High-split network upgrades are “the more up and coming expenditure in parallel with DOCSIS 4.0” as Charter looks toward future capex plans, said Charter CFO Chris Winfrey on a virtual investor conference webcast today.
Winfrey also noted that Charter believes some network upgrades could involve a fiber overlay.
“As we are moving into DOCSIS 4.0, there may be parts of our existing network… to do a fiber overlay in a similarly attractive way to how we can do DOCSIS 4.0.”
DOCSIS 4.0, the latest generation of cable industry broadband standards, is designed to support speeds up to 10 Gbps.
DOCSIS 3.1 Runway
Asked about capex plans, Winfrey said, “Today we’re doing a significant amount of physical and virtual node splits except we’re investing more into DOCSIS 3.1” and there is “significant runway for capacity there.” Node splits reduce the number of customers served from a network node and are one means of boosting the speeds that a broadband network can support.
He added that “we’re converting and will continue to convert into an MPEG-4 environment, so we reclaim bandwidth from our video network and reallocate it [to broadband] all within the context of DOCSIS 3.1”
Additionally, he said, “we will invest in high-split in markets where we think it’s attractive to do so and maybe as a bridge to us transitioning to DOCSIS 4.0.”
Charter High-Split Upgrades
High-split upgrades are designed to increase the broadband speeds that cable operators can provide, particularly on the upstream path, by devoting a greater portion of an operator’s hybrid fiber coax infrastructure to the upstream path. This is accomplished using diplex filters.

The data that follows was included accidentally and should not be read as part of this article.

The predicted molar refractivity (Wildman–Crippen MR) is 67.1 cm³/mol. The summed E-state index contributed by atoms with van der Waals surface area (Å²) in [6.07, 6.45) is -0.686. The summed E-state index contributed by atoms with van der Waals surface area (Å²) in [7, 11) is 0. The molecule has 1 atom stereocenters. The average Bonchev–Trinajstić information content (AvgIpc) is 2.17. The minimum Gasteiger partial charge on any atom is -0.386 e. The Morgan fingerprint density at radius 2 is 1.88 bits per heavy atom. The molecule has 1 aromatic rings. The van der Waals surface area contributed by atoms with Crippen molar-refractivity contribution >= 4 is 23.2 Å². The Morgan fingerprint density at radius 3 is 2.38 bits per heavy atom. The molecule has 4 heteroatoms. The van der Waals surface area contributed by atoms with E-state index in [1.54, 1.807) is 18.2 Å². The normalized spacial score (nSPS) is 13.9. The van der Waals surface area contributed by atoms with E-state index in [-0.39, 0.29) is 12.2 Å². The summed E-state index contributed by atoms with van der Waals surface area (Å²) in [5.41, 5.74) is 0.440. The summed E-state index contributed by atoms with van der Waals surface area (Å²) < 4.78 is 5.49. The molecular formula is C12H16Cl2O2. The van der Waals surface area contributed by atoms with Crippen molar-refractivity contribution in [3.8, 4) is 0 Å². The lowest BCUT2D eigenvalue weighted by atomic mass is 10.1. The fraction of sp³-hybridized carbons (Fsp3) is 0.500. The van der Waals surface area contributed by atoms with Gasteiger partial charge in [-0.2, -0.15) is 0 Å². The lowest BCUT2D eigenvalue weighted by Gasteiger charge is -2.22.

As the Society of Cable Telecommunications Engineers webpage explains, today’s high-split architectures use the portion of the link between 5 MHz and 204 MHz for upstream communications, while the portion of the link devoted to downstream communications begins at 258 MHz and may go as high as 1 GHz or higher.
Between node splits, high splits, DOCSIS 4.0 and fiber, Charter has “a variety of technologies and tools available to us and the cadence of that will be dictated based on competition and product needs,” Winfrey noted.
One question that has yet to be answered is “how far do we invest in high-split before we flip the switch to DOCSIS 4.0?” he said.
And while Charter traditionally has used fiber-to-the-home only for green field installations, including most of the company’s rural broadband deployments, that could change moving forward, as Winfrey indicated that the company sees fiber broadband as a possible alternative to DOCSIS 4.0 in some cases.
The overall goal, Winfrey said, is “a capital efficient approach to upgrading the network.”
Winfrey made his remarks at the Bank of America 2021 Media, Communications & Entertainment Conference.